Sharon Osbourne: Tough and tender

Not since the late Queen Mother suffered having a fishbone stuck in her throat has the nation been racked with such concern. The news that burglars had broken into Sharon and Ozzy Osbourne's Buckinghamshire country residence and made off with jewellery worth £1m touched hearts across Britain. Hankies were raised as Sharon, on the verge of tears herself, explained at a press conference that items of rare provenance and exquisite taste, including a 24-carat sapphire called the "Swimming Pool", had been taken.

Not since the late Queen Mother suffered having a fishbone stuck in her throat has the nation been racked with such concern. The news that burglars had broken into Sharon and Ozzy Osbourne's Buckinghamshire country residence and made off with jewellery worth £1m touched hearts across Britain. Hankies were raised as Sharon, on the verge of tears herself, explained at a press conference that items of rare provenance and exquisite taste, including a 24-carat sapphire called the "Swimming Pool", had been taken.

Pride swelled in the viewers' breasts as details emerged of how Ozzy had discovered one of the intruders in his wife's inner sanctum, her dressing room, no less, and despite being unclothed, and armed with nothing other than his own rather frightening visage, he had given chase, and held the miscreant in a headlock until he allowed him to jump 30 feet from a window and make his escape.

That Ozzy Osbourne, a man famed for creating a new boundary in rock star excess, biting the heads off bats on stage, and once snorting a line of ants he had mistaken for cocaine, should now be considered a harmless, even lovable, eccentric, is largely due to his wife. The Osbournes, the fly-on-the-wall reality show about the family that ran for three series on MTV, showed her as the glue that kept together a weird collection of individuals who often seemed to have little binding them apart from the fact that they all happened to be related to each other. Surrounded by two self-obsessed and rather troubled teenagers and a husband who wandered around mumbling incoherently to himself, Sharon Osbourne seemed calm amid the chaos, the one relatively stable person on the show.

Now as a judge on The X Factor, she has shown herself to be motherly and kind to the acts she trained, and delighted audiences by pouring a glass of water over her fellow judge, the obnoxious Simon Cowell. With appearances on charity trailers and Parkinson, she has emerged as a charmed mix of the soft and the resilient, defiantly standing up for her acts on The X Factor and lavishing them with care off stage. "You're part of the Osbournes now," she would tell them.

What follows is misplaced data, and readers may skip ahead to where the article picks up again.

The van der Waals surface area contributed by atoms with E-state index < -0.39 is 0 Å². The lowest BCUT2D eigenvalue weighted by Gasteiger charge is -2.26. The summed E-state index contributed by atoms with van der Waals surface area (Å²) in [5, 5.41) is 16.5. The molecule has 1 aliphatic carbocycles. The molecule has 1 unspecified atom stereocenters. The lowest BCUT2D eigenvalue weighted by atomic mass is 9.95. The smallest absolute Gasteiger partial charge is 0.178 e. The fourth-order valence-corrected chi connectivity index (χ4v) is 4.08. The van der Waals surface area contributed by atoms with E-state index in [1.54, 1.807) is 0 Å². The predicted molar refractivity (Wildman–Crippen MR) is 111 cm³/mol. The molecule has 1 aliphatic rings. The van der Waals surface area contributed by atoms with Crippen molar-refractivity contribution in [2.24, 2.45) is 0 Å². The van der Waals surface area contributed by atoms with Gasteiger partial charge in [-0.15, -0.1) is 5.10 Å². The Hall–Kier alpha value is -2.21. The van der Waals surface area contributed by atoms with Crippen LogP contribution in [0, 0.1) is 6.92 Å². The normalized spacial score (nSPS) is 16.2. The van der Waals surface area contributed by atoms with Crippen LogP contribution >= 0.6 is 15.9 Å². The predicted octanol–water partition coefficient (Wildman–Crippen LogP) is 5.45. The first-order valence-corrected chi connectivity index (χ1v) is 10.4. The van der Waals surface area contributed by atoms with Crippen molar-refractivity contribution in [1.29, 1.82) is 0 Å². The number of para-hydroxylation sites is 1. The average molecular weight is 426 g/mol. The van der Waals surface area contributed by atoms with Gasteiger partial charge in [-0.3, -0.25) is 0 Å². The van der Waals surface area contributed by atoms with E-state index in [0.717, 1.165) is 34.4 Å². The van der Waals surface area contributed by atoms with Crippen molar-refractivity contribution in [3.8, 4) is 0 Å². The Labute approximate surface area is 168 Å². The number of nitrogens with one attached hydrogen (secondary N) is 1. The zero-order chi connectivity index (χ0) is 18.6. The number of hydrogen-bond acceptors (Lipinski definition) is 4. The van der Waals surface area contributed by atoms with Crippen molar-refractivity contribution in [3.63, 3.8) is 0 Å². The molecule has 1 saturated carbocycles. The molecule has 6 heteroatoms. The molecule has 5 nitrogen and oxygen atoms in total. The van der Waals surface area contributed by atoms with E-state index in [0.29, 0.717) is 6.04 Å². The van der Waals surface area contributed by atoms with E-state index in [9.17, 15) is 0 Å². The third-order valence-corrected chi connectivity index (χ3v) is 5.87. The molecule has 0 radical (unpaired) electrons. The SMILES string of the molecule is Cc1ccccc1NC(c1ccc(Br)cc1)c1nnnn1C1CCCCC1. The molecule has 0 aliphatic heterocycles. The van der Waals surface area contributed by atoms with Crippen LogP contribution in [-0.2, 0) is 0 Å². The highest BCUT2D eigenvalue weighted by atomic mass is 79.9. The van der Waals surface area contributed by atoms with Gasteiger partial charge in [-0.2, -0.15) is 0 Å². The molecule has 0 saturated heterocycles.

The acts concerned could be forgiven for blenching at the offer. And until recently, Sharon herself would probably have conceded that being part of her family was not always an unalloyed joy. For years, family, for her, meant being in the shadow of two men - her husband, and her father, Don Arden. Whatever antics Ozzy may have got up to - and they do include his once trying to strangle Sharon during a vodka binge - they are nothing compared to the legends attached to Arden, whose name still strikes fear into former associates today.

The son of a piece worker in a Manchester raincoat factory, Harry Levy, as he was then called (he changed his name when he was 18), was a teenage singer and comedian who turned to music promotion in the 1950s, organising tours for Little Richard, Sam Cooke and Gene Vincent. Later he was to be involved with The Small Faces, Black Sabbath and Electric Light Orchestra. Ruthless methods were part of his modus operandi from the start, with his heavies threatening promoters with hammers. "All I can say about him," said one rock manager, "is that he kept bullets in his desk, and you didn't mess with him."

In the mid 1960s Arden became convinced that another impresario, Robert Stigwood, was trying to take one of his acts away from him. So he and a team of goons arrived at Stigwood's office and locked the doors behind them. "I lifted him out of his chair and stuck his head over the balcony," Arden said later. "I said: 'You see that street down there? That's where you're going the next time you fuck with me.'"

Perhaps unsurprisingly, Sharon grew up desiring her father's approval. She also had a near non-existent relationship with her mother, Hope. "If I ever hurt myself as a child," she has said, "I'd never run to her for a hug to make it better. It's very hard to admit, but I simply didn't like her. There was never that bond between us." Time did not bring any rapprochement between them.

"I called her when I had my first baby and begged her to come and help because I didn't know what I should do," Sharon explained when asked about her mother another time. "She told me to go fuck myself. I really resented my mother. She didn't take care of me in the way that I wanted. In fact, she was an old bat." When Hope died five years ago, she had still never seen Sharon's three children, Aimee, Jack and Kelly.